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On Moving On

Dear You,

You write this from the new table in the dining room of your mother’s house. It’s still your house, but you’ve been slowly disengaging. You always are, always have. You’re leaving – or working at it. You have been for a while. Technically, years. From the day your family uprooted and landed in your sleepy southern town, you’ve vowed to leave. To go back to where things weren’t as uncomfortable or ugly or trying.

Now you are going back. Counting pennies and pricing rentals, banking on your cushioning FOF to help you in this impending crunch. And this is big. Like Mondo Burger big. You’re not just moving out, you’re moving away. From every thing and everyone you’ve known for fourteen years. To a city you haven’t seen since one of the last times the Spurs won the championship. No, not that time, the other one. Nope, before then. It’s been a while, okay.

And lately you’ve been beating yourself up, feeling so damn ungrateful. Things are okay here. Not fine, not great, but okay. Manageable. Nothing you can’t handle. You have steady work with people who appreciate you, and that’s nice. You’ve got experience and are gaining more every day. Living at home is more economically feasible and your mom likes you here – even if you never leave your “cave”.

Why move? Why uproot unless absolutely necessary? …did you ever root, or simply thrived where potted?

Think about it. Every move in your twenty five years has been necessity. Because Uncle Sam said so. Because your father is too much. Because he’s better now. Because why not give him one more chance? Because college. Because that college didn’t work out so well for you. Because your then-step-father corners you in the dark of the dining room and you’ll be damned if it ever happens again. Because your then-best friend is having issues with her then-fiancé and you really don’t have much of a place there. But your cat does…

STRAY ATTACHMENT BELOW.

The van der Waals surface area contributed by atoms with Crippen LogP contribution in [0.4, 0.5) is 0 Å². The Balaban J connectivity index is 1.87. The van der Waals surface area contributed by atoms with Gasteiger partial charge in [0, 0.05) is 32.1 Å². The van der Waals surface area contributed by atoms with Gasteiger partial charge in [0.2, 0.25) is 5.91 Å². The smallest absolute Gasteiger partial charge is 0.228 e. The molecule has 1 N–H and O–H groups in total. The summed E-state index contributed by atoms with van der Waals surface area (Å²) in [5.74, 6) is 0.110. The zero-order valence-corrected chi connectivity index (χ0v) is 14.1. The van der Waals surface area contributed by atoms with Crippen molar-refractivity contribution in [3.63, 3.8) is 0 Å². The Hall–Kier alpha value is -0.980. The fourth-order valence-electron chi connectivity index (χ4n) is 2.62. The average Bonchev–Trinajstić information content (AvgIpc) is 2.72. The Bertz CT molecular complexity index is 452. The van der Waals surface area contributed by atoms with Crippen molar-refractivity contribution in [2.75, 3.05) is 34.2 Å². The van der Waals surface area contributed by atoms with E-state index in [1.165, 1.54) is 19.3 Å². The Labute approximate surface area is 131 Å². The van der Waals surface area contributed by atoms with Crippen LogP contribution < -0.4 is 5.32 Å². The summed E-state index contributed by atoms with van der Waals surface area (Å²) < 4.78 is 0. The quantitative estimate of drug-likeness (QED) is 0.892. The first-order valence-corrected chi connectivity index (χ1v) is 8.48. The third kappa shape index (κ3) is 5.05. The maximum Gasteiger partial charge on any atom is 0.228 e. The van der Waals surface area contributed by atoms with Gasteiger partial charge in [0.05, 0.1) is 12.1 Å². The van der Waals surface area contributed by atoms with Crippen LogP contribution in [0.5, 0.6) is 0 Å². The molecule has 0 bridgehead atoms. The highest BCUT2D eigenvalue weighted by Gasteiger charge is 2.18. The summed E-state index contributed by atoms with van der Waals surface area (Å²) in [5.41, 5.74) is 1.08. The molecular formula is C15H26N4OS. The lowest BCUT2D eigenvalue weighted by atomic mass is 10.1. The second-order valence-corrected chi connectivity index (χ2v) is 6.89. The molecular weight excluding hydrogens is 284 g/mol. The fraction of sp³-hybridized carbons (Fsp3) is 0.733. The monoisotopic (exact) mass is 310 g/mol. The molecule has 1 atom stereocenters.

Where’s the fire, love? Where’s the urgency? What is your rush?

And that’s just it. You haven’t been in a rush. You’ve been putting this off. Telling yourself when you’re ready then you’ll go. Spoiler alert: you’ll never be ready. Not to your own liking. You’re both a perfectionist and a slacker. Do it right or don’t do it at all. It’s the not doing it at all that has you stuck in neutral. It has you biding your time and making other people comfortable and never using that energy to do what you want, where you want.

It’s cabin fever – if the cabin is the bible belt, the town that gave you a well enough education and well meaning loved ones, the place that’ll always seem like it exists in a vacuum and every few months you just need to come up for air.

And it’s never just that town. Problems are problems, no matter the geography. You know this is fact, have seen it in action. It’s the laundry list of people, places, and things. Mindsets and lack of forward momentum. It’s how you’re never satisfied, may never be, but you’ll keeping finding things to sate you in the meantime. It’s your biological clock – despite your day to day shift in whether or not you even want kids. Or marriage.

But you want to try. And you can’t try there. You’ve tried.

So you’re focused on updated resumes and cheap but not too cheap apartments and okay, that job’s not what you want for a career but it’ll pay the bills. If you get it. And guess what, this “new” place will be just as uncomfortable and ugly and trying as its predecessor. Maybe some different challenges, maybe some of the same. That doesn’t mean you shouldn’t go. Doesn’t mean you should wait. You’ve been waiting, and if you wait anymore you’ll wake up dead.

Didn’t you say you’d never die there? If you keep wavering between the devil you know and the devil you don’t, the one you know will become one you no longer recognize.

C’mon. You’ve done the college thing, the dropout thing, the college graduate thing. The holding onto the old crush and moving on from the old crush…crushes. You’ve done the acting thing and the directing thing. You’ve written the novel, you’re rewriting the novel. It’s time to do the living thing.

It’s okay to say goodbye. It’s okay to want to.

Love,
You

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